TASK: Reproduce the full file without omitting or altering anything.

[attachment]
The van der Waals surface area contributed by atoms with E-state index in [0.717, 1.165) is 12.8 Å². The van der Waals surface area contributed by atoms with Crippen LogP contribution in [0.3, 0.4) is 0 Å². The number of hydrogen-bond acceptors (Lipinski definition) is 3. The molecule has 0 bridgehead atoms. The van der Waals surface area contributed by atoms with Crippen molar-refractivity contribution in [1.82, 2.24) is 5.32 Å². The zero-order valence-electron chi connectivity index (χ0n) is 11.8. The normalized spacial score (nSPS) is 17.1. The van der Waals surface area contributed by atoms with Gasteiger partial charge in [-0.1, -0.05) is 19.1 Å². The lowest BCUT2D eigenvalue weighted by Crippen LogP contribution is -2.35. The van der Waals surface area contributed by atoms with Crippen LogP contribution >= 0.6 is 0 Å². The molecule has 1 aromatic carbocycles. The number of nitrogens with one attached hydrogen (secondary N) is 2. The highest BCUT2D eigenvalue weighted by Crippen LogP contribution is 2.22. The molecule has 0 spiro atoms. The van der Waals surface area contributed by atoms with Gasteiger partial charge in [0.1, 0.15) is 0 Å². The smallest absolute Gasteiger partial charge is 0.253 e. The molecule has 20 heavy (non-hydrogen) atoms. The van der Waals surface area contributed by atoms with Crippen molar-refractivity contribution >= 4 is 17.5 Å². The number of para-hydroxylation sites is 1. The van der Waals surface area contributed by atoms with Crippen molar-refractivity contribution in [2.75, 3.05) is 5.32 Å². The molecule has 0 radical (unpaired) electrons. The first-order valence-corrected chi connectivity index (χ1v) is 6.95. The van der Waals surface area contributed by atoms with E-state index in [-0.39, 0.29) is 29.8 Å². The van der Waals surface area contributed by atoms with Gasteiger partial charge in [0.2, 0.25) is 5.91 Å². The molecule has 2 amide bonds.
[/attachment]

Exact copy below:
The van der Waals surface area contributed by atoms with E-state index in [0.717, 1.165) is 12.8 Å². The van der Waals surface area contributed by atoms with Crippen LogP contribution in [0.3, 0.4) is 0 Å². The number of hydrogen-bond acceptors (Lipinski definition) is 3. The molecule has 0 bridgehead atoms. The van der Waals surface area contributed by atoms with Crippen molar-refractivity contribution in [1.82, 2.24) is 5.32 Å². The zero-order valence-electron chi connectivity index (χ0n) is 11.8. The normalized spacial score (nSPS) is 17.1. The van der Waals surface area contributed by atoms with Gasteiger partial charge in [-0.1, -0.05) is 19.1 Å². The lowest BCUT2D eigenvalue weighted by Crippen LogP contribution is -2.35. The van der Waals surface area contributed by atoms with Crippen LogP contribution >= 0.6 is 0 Å². The molecule has 1 aromatic carbocycles. The number of nitrogens with one attached hydrogen (secondary N) is 2. The highest BCUT2D eigenvalue weighted by Crippen LogP contribution is 2.22. The molecule has 0 spiro atoms. The van der Waals surface area contributed by atoms with Gasteiger partial charge in [0.1, 0.15) is 0 Å². The smallest absolute Gasteiger partial charge is 0.253 e. The molecule has 20 heavy (non-hydrogen) atoms. The van der Waals surface area contributed by atoms with Crippen molar-refractivity contribution >= 4 is 17.5 Å². The number of para-hydroxylation sites is 1. The van der Waals surface area contributed by atoms with Crippen molar-refractivity contribution in [2.75, 3.05) is 5.32 Å². The molecule has 0 radical (unpaired) electrons. The first-order valence-corrected chi connectivity index (χ1v) is 6.95. The van der Waals surface area contributed by atoms with E-state index in [-0.39, 0.29) is 29.8 Å². The van der Waals surface area contributed by atoms with Gasteiger partial charge in [0.2, 0.25) is 5.91 Å². The molecule has 2 amide bonds.